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Casey Smith hugs his blanket in front of a photo of his late father, Corporal Scott Smith. Once a counsellor for troubled teens, Cpl. Smith enlisted in 2009. Last December, two years after he returned from Aghanistan, Cpl. Smith took his own life.Michelle Siu/The Globe and Mail

A rash of suicides in late 2013 was alarming. Within nine days, four Afghanistan war vets had taken their lives, raising questions about the military's mental-health care and the impact of the war on those who served.

The first questions The Globe and Mail sought to answer were how many current and former soldiers had taken their lives since the war began, and how many of those had served in Afghanistan. We also wanted to know their ranks, the bases they worked at, when they had deployed to Afghanistan, whether they had a mental illness, and whether they received treatment. The Globe was denied this information because it was not releasable under the Privacy Act, the Canadian Forces said.

The military tracks most soldier suicides annually, although its data on reservists are incomplete. But neither the military nor Veterans Affairs keep regular tabs on how many soldiers kill themselves after they are released from the military.

In a bid to fill the gap, The Globe contacted coroners and medical examiners to determine whether they track military service among suicides. They don't. The newspaper scoured scores of death notices and media reports, dating back to the start of the war in 2001, to pinpoint military deaths that appeared to be suicides. We found more than 50 and reached out to many families.

We also put in more than two dozen requests to National Defence and Veterans Affairs under the federal Access to Information Act – seeking, among other things, reports on suicide reviews and inquiries, audits of injury clinics, reports on mental-health waiting times, and data on attempted suicides. And we went back to the Canadian Forces, pressing for more details on the suicides it has tracked since 2001. We wanted to know whether the soldiers were in the regular forces or the reserves, whether they were male or female, whether they had served in Afghanistan.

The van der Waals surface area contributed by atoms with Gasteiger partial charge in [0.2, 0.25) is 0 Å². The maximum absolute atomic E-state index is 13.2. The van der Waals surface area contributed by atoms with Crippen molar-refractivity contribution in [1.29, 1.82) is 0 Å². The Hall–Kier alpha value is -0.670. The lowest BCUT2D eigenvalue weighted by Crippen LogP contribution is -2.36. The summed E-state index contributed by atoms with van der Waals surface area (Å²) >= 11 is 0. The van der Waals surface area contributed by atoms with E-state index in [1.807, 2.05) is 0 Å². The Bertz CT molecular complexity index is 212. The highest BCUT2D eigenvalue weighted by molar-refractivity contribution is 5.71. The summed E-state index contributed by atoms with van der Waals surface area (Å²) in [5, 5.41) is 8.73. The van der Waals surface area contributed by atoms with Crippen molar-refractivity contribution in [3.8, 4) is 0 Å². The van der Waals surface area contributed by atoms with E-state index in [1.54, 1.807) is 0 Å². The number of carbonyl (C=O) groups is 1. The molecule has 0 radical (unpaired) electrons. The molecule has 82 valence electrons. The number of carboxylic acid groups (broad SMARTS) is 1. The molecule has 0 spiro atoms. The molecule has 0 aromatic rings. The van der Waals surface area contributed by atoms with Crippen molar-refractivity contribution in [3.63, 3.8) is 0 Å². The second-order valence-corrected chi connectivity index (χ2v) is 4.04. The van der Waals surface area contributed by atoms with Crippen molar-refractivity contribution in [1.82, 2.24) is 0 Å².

The information request was processed, but no details were released. The Globe turned to the Access to Information Act, asking for all records created in response to our questions for suicide data.

After nearly five months of waiting, we received a CD with 162 pages of National Defence and Canadian Forces e-mail communications. The Globe's request was initially sent to 30 military and government e-mail addresses on May 1, 2014, the records show. On May 20, a Canadian Forces e-mail noted that responses generated for The Globe represented new information and promised "to be an issue of interest to other media organizations." The e-mail chain went on until mid-June, and several senior military officials were involved in dealing with The Globe request, including the military's surgeon general and his deputy.

On Monday, the Canadian Forces provided The Globe with an updated suicide count – disclosing information that it had once tried to keep secret. The new data show that 53 active-duty members have taken their lives after serving in the Afghanistan war. Coupled with the six veterans identified by The Globe, this brings the count to at least 59 – more than one-third of the number of military members who died in theatre during the 13-year NATO-led combat operation.

The Forces also disclosed another figure that it had been keeping secret: Of the 158 soldiers who died in the mission, six took their lives.

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